‘Sense8’ has been cancelled by Netflix, but fans aren’t letting it go quietly.
When Netflix pronounced Sense8 cancelled after two seasons, viewers were stunned. Some questioned if the move was made to legitimize Netflix in its role as a — if not the — major provider of television in the transition from network television to online streaming services. Out with the old and in with the new, now on the internet.
What Netflix may not have expected but definitely should have: massive outrage.
Sense8, created by Lana and Lilly Wachowski (The Matrix) and J. Michael Straczynski (Babylon 5), is the unique story of eight people scattered around the globe with a unique mental link allowing them to speak to each other, borrow each other’s skills, and experience each other’s lives. The characters embody empathy to their cores, something fans believe television — and the world — needs more of.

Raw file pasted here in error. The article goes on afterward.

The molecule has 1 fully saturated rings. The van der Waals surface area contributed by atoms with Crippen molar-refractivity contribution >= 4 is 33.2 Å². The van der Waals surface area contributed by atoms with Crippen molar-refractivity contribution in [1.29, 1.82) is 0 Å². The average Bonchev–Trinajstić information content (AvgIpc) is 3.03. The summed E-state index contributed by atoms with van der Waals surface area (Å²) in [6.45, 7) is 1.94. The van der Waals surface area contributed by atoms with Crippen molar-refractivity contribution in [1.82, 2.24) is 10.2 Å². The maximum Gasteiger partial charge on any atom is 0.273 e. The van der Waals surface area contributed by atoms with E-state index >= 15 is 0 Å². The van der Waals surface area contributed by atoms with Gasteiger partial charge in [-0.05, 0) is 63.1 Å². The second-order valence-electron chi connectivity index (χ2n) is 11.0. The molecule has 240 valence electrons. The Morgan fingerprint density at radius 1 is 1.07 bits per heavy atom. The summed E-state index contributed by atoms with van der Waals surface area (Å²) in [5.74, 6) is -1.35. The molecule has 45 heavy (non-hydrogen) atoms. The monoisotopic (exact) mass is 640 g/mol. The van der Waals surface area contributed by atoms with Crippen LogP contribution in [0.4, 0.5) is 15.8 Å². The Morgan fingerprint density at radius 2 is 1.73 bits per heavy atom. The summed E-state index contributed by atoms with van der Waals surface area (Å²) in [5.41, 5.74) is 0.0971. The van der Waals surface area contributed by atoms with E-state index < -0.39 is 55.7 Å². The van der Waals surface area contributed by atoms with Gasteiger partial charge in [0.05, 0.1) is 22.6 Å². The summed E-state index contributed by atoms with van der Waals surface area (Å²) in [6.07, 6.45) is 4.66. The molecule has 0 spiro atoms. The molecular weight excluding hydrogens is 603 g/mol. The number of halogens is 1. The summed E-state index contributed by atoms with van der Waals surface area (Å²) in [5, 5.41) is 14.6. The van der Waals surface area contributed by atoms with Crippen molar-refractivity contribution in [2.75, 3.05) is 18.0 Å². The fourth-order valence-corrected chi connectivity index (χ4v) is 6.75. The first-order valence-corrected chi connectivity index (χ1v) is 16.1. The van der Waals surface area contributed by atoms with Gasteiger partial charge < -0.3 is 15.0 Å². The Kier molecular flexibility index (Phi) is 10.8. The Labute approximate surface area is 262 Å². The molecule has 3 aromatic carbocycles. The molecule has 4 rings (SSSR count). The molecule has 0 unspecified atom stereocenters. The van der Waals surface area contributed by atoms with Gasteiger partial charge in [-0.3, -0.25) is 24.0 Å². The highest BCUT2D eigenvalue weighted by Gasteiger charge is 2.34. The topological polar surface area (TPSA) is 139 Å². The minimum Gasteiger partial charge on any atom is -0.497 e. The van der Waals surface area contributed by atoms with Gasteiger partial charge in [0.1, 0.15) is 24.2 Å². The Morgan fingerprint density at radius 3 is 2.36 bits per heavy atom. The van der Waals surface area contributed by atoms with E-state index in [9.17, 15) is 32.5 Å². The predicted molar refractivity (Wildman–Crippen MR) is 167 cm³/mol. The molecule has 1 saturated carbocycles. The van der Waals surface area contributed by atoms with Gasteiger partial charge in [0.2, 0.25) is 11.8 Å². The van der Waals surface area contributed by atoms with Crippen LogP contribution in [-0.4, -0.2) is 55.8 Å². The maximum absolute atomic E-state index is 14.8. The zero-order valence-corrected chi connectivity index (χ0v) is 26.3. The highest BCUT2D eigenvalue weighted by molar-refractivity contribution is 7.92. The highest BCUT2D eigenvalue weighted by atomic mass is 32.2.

The show goes beyond the idea of walking a mile in someone else’s shoes — it highlights the experiences of groups often ignored in the media. Viewers see the struggle of a gay actor who must choose between his successful career and living in the open (not to mention that he is a Spanish film superstar, someone English speakers normally wouldn’t be aware of). Another link: a trans woman who lives with her supportive girlfriend but also under the looming shadow of her parent’s disdain.
Next an African bus driver who battles for social justice in his community where price-gouging for water is the norm. Add to that a Korean woman whose needs always came second to those of her brother, the heir-apparent to their father’s company in spite of his ineptitude. Then an Indian woman who faces religious discrimination for her Hindu beliefs (even from her own husband’s family). Round that out with an Icelandic woman who starts out looking like a drug-abusing ne’er-do-well before viewers learn she lost her husband and newborn in a tragic accident and is living with PTSD.